“I will become even more undignified than this, and I will be humiliated in my own eyes.”
~2 Samuel 6:22
We say we don’t but we do. We do care what people think about us. This is true because too often we are more self-conscious than we are God-conscious. David had an experience that made him more God-conscious.
After Uzzah died because he touched the ark of God, David was afraid to bring it into the city of Jerusalem. He left the ark near the place where Uzzah had died, at the house of a man named Obed-Edom the Gittite. It was there for three months and during that time Obed-Edom and his entire household were greatly blessed by the Lord (2 Samuel 6:11). David heard about the blessings that came to Obed-Edom and realized this was God’s response to the ark’s presence in his home. David wanted the blessing of the Lord in his own city and so, “David went down and brought up the ark of God from the house of Obed-Edom to the City of David with rejoicing” (2 Samuel 6:12). It was in a great procession with worship and dancing that David and the people of Israel brought the ark toward Jerusalem. “When those who were carrying the ark of the Lord had taken six steps, he sacrificed a bull and a fattened calf. David, wearing a linen ephod, danced before the Lord with all his might, while he and the entire house of Israel brought up the ark of the Lord with shouts and the sound of trumpets” (2 Samuel 6:13-15).
David and the procession entered the city of Jerusalem and he was dancing and leaping for joy. David was worshiping God with abandon. He was expressing the joy that was in his heart and his appreciation for the way God had already blessed him and the prospect of further blessing for him and his people. He loved God and he was willing for all of the people to see him express that love. But when David’s wife, Michael, saw David dancing and leaping with such joy, she was embarrassed and despised him (2 Samuel 6:16).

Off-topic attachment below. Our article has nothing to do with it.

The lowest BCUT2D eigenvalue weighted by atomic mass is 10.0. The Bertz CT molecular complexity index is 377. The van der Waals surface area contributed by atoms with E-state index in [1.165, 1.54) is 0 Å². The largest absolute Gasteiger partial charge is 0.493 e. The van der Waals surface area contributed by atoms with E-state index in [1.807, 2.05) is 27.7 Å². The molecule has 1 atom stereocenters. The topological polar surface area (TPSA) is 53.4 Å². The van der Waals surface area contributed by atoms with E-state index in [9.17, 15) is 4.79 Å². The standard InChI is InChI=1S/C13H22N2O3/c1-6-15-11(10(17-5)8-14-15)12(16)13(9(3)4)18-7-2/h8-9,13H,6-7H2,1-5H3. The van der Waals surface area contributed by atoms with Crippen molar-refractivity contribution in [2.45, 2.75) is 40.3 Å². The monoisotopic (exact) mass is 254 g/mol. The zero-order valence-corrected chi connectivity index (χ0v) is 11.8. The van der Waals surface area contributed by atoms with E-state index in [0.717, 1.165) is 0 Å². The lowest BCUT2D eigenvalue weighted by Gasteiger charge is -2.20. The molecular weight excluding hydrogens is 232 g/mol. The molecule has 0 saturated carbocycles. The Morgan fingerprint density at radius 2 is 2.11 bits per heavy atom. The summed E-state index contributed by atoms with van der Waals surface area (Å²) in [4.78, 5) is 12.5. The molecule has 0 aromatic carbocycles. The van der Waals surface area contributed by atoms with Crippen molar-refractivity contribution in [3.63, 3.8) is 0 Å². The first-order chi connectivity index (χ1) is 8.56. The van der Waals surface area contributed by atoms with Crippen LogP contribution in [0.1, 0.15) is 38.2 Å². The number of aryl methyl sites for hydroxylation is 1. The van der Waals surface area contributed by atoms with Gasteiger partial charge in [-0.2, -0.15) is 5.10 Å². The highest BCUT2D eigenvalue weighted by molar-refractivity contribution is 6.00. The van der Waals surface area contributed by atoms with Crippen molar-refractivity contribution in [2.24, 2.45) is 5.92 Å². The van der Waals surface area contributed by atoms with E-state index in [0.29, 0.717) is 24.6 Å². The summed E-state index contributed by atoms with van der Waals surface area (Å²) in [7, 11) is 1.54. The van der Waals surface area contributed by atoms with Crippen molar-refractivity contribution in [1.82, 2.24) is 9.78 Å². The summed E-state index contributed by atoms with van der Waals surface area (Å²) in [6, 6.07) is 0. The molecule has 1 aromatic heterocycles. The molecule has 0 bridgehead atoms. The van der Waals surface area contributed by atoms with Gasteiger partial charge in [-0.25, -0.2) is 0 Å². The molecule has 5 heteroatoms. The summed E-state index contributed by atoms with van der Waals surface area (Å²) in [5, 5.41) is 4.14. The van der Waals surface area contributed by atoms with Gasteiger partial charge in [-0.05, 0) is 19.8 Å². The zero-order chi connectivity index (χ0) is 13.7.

When David reached home she said to him with sarcasm, “How the king of Israel has distinguished himself today, disrobing in the sight of the slave girls of his servants as any vulgar fellow would!” (2 Samuel 6:20). And here was David’s response: “”It was before the Lord, who chose me rather than your father or anyone from his house when he appointed me ruler over the Lord’s people Israel – I will celebrate before the Lord. I will become even more undignified than this, and I will be humiliated in my own eyes. But by these slave girls you spoke of, I will be held in honor” (2 Samuel 6:21-22). David didn’t really care what the people thought about the way he was expressing his joy in the Lord. He was willing to make a fool of himself before the people, if that’s what they wanted to think. It wasn’t the people he was trying to impress nor was it for their benefit that he was dancing and leaping. What he was doing, he was doing only for the Lord.
A minister from Oregon, Steve Lee, a friend of a member of my church, recently wrote this about Worship, “I wonder, when we worship, do we ever do so with abandon, opening our heart fully to express our love and appreciation to the Lord with the fullness of joy that we feel? And I wonder, when we worship, do we think more about what God might be thinking of how we are expressing ourselves to Him, or are we thinking about what those around us might think of us if we raise our hands, or sing a little loud, or close our eyes, or move a little?”
Authentic faith is driven more by what God thinks, than by what people think.
Just some thoughts I had on worship today.